Tuesday, March 11, 2008

3 feet, not 33.

One of my pet cycling with cars peeves is how people pass a cyclist on the road.

Let's start with the assumption that the bicyclist is on the side near the edge of the road. Let's further assume that a white line-marked shoulder exists and no part of the cyclist or his bike extends outside the white stripe.

A car approaches in a lane that is typically 18 feet wide - approximately 8 wider than the car. If the car manages to drive "straight down the middle" leaving an equal distance between the yellow stripe and the white strip, the car will "miss" the cyclist by 4 feet. That's plenty for me, but some riders would prefer a little more.

The car usually prefers a lot more. A typical reaction is to edge over toward the yellow line. Putting the left tires on the yellow will provide up to 8 feet of clearance between the auto and the cyclist. This is the safest approach for all. It's in the California Driving Handbook. But here's the rub. Most cars prefer to put the right tires to the left of the yellow line. That leaves 18 feet or more of clearance - great you say. You probably do it yourself. But how much space are you leaving for the cyclist coming from the "other direction". ZERO or less than ZERO. And they compound the ensuing head-on collision by accelerating as if they were passing a semi-truck on I5.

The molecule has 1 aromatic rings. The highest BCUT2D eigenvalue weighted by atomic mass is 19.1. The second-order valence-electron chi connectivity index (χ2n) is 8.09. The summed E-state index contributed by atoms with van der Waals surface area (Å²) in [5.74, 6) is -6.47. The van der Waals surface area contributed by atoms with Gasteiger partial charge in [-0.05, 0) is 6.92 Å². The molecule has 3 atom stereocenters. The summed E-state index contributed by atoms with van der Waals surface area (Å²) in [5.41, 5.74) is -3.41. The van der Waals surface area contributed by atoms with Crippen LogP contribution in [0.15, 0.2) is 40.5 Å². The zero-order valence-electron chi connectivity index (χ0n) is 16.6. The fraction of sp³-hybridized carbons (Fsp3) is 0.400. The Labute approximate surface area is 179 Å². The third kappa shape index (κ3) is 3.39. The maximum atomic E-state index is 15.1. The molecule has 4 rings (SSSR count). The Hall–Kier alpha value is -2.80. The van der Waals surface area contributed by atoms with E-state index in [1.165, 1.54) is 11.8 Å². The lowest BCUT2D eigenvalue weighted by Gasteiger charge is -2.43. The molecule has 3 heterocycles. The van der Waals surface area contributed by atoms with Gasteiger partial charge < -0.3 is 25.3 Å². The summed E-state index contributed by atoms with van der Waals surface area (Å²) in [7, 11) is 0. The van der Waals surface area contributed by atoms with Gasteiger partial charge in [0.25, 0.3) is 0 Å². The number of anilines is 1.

It gets worse if the road has a double yellow stripe - for no passing. Now you are leaving no room for the oncoming car. If a car is right around the bend, someone (probably the cyclist) is going to get killed.

I see this at least once an hour on Bay Area roads. I have been the "bike coming from the other direction" twice where the car is not only in my lane, his tires are off the road on my side of the road. I almost rode off a cliff the last time it happened on Page Mill Road. I NEVER go down Page Mill Road on a weekend.

Someone in the California Assembly tried to pass a law requiring 3 feet of clearance when passing a bike. Who (TF) is going to measure that? Negative numbers are easy to measure - in blood and mayhem. Almost as useless as the "no talking on the cellphone while driving" law. The chance of getting a ticket for talking on the cellphone while driving in the bike lane are lower than your chances of winning the lottery. Only laws that put offenders in jail for YEARS for injuring or killing another human being with their car are the answer.

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